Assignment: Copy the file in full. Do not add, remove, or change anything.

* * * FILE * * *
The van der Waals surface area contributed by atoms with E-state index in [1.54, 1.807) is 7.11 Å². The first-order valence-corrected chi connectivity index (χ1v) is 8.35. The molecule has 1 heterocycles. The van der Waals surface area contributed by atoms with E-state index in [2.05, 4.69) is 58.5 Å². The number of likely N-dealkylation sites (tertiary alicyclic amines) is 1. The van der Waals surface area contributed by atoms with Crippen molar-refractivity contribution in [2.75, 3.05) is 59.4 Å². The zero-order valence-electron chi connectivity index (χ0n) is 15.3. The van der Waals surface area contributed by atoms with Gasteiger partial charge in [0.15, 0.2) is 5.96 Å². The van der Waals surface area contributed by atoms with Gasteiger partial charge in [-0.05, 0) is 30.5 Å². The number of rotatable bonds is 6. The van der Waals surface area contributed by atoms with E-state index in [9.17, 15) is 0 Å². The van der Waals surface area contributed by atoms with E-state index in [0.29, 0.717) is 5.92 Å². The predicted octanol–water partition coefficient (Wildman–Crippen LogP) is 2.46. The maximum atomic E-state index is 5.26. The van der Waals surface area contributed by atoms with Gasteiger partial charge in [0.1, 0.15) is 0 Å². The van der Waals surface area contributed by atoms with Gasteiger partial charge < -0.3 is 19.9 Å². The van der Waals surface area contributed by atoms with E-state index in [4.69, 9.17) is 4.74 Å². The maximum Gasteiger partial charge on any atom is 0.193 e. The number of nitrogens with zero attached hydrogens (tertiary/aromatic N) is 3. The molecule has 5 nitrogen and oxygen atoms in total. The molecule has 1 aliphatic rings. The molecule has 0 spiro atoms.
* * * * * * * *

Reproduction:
The van der Waals surface area contributed by atoms with E-state index in [1.54, 1.807) is 7.11 Å². The first-order valence-corrected chi connectivity index (χ1v) is 8.35. The molecule has 1 heterocycles. The van der Waals surface area contributed by atoms with E-state index in [2.05, 4.69) is 58.5 Å². The number of likely N-dealkylation sites (tertiary alicyclic amines) is 1. The van der Waals surface area contributed by atoms with Crippen molar-refractivity contribution in [2.75, 3.05) is 59.4 Å². The zero-order valence-electron chi connectivity index (χ0n) is 15.3. The van der Waals surface area contributed by atoms with Gasteiger partial charge in [0.15, 0.2) is 5.96 Å². The van der Waals surface area contributed by atoms with Gasteiger partial charge in [-0.05, 0) is 30.5 Å². The number of rotatable bonds is 6. The van der Waals surface area contributed by atoms with E-state index in [9.17, 15) is 0 Å². The van der Waals surface area contributed by atoms with E-state index in [0.29, 0.717) is 5.92 Å². The predicted octanol–water partition coefficient (Wildman–Crippen LogP) is 2.46. The maximum atomic E-state index is 5.26. The van der Waals surface area contributed by atoms with Gasteiger partial charge in [0.1, 0.15) is 0 Å². The van der Waals surface area contributed by atoms with Gasteiger partial charge < -0.3 is 19.9 Å². The van der Waals surface area contributed by atoms with E-state index in [4.69, 9.17) is 4.74 Å². The maximum Gasteiger partial charge on any atom is 0.193 e. The number of nitrogens with zero attached hydrogens (tertiary/aromatic N) is 3. The molecule has 5 nitrogen and oxygen atoms in total. The molecule has 1 aliphatic rings. The molecule has 0 spiro atoms.